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  • Airlines are using a clear strategy when deciding what aircraft to keep flying and what to park or retire.
  • Small narrow-bodies and regional aircraft are retaining more capacity relative to larger counterparts.
  • Older aircraft retirements to make way for unwanted deliveries reducing the financial flexibility of the airlines.
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The rows of neatly parked aircraft prompt uneasy questions about the future, but there are answers to be found in those left flying. The newly-transformed fleets reveal how airlines are attempting to preserve solvency and their survival amid the coronavirus crisis.

To address the negative cash flow from flying empty, TAC Analysis has identified that airlines are relying heavily on smaller, less-costly aircraft. Almost overnight, coronavirus has reversed a trend that shaped the global aviation business for the last decade as carriers sought out big airplanes like Airbus A321s and Boeing 777-300ERs.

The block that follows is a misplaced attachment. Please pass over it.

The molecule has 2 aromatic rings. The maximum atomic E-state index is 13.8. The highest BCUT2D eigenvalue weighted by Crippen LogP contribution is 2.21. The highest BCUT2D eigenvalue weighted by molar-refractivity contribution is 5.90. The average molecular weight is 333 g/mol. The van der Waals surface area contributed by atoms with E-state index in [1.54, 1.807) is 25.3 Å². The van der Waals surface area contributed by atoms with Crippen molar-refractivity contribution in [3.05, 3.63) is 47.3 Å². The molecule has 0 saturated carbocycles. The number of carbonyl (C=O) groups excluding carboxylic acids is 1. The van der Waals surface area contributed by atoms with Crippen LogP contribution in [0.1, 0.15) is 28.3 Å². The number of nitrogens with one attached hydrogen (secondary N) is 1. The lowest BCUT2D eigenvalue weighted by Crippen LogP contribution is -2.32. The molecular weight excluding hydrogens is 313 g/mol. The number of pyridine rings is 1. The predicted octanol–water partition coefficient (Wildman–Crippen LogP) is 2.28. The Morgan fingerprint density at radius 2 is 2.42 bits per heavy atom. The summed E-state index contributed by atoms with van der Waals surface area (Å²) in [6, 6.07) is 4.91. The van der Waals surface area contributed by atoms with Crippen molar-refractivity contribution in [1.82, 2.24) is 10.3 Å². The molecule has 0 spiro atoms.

According to schedules published by OAG, there is a clear relationship between aircraft size and how much capacity each type continues to provide. In short, the larger the aircraft, the greater the reduction in flying.

Related: Confusion among U.S. airlines as airplanes fly virtually empty to get bailout funds

This finding helps answer the question originally posed by TAC: How can airlines reduce the scale of their networks to better align with near-zero demand, without materially impacting the network’s reach? Our original hypothesis — now backed by observable schedule data — was that there would be fewer reductions for smaller aircraft while larger aircraft would find their way to parking lots.

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Courtney Miller is Managing Director of Analysis for The Air Current. Miller most recently spent 10-years with Bombardier Aerospace, serving as director, North America sales for the company’s commercial aircraft line and led airline marketing and analysis for the western hemisphere for airlines in North and South America and the community of global aircraft lessors. Miller is also founder of, where he merged industry history and analysis with insightful and beautiful data visualization to illustrate contemporary trends. Miller is a 3,000-hour U.S. airline pilot and began his career flying for U.S. regional airline Comair. He holds a Masters of Aeronautical Science from Embry-Riddle University and a Bachelors of Science in Aviation Technology from Purdue University. He is based in the Dallas, Texas Metroplex.

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